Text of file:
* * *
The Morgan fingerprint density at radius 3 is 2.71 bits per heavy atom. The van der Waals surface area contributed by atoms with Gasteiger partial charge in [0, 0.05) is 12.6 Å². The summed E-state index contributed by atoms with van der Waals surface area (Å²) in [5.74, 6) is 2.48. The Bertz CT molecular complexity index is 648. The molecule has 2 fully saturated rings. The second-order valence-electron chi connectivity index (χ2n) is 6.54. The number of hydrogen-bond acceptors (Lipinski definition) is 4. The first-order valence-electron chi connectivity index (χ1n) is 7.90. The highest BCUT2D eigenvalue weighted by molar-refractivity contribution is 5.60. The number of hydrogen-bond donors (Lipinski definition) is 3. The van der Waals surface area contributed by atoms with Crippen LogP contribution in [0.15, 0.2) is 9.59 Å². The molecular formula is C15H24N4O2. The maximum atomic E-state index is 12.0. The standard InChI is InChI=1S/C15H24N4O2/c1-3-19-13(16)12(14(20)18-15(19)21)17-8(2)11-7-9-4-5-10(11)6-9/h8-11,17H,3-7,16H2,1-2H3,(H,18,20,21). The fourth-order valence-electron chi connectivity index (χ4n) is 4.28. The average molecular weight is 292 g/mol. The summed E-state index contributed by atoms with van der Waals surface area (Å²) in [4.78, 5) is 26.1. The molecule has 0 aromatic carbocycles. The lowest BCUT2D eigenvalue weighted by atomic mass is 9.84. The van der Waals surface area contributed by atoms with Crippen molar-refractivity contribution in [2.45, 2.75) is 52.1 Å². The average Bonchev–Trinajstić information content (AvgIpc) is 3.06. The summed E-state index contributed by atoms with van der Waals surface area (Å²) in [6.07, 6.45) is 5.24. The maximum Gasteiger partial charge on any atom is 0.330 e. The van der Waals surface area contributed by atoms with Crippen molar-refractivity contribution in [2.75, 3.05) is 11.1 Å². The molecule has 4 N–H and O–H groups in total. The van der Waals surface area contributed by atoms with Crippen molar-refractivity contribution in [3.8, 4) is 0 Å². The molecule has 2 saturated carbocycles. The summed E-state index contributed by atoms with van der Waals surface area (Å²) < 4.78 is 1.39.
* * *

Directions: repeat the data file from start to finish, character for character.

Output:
The Morgan fingerprint density at radius 3 is 2.71 bits per heavy atom. The van der Waals surface area contributed by atoms with Gasteiger partial charge in [0, 0.05) is 12.6 Å². The summed E-state index contributed by atoms with van der Waals surface area (Å²) in [5.74, 6) is 2.48. The Bertz CT molecular complexity index is 648. The molecule has 2 fully saturated rings. The second-order valence-electron chi connectivity index (χ2n) is 6.54. The number of hydrogen-bond acceptors (Lipinski definition) is 4. The first-order valence-electron chi connectivity index (χ1n) is 7.90. The highest BCUT2D eigenvalue weighted by molar-refractivity contribution is 5.60. The number of hydrogen-bond donors (Lipinski definition) is 3. The van der Waals surface area contributed by atoms with Crippen LogP contribution in [0.15, 0.2) is 9.59 Å². The molecular formula is C15H24N4O2. The maximum atomic E-state index is 12.0. The standard InChI is InChI=1S/C15H24N4O2/c1-3-19-13(16)12(14(20)18-15(19)21)17-8(2)11-7-9-4-5-10(11)6-9/h8-11,17H,3-7,16H2,1-2H3,(H,18,20,21). The fourth-order valence-electron chi connectivity index (χ4n) is 4.28. The average molecular weight is 292 g/mol. The summed E-state index contributed by atoms with van der Waals surface area (Å²) in [4.78, 5) is 26.1. The molecule has 0 aromatic carbocycles. The lowest BCUT2D eigenvalue weighted by atomic mass is 9.84. The van der Waals surface area contributed by atoms with Crippen molar-refractivity contribution in [2.45, 2.75) is 52.1 Å². The average Bonchev–Trinajstić information content (AvgIpc) is 3.06. The summed E-state index contributed by atoms with van der Waals surface area (Å²) in [6.07, 6.45) is 5.24. The maximum Gasteiger partial charge on any atom is 0.330 e. The van der Waals surface area contributed by atoms with Crippen molar-refractivity contribution in [2.75, 3.05) is 11.1 Å². The molecule has 4 N–H and O–H groups in total. The van der Waals surface area contributed by atoms with Crippen molar-refractivity contribution in [3.8, 4) is 0 Å². The molecule has 2 saturated carbocycles. The summed E-state index contributed by atoms with van der Waals surface area (Å²) < 4.78 is 1.39.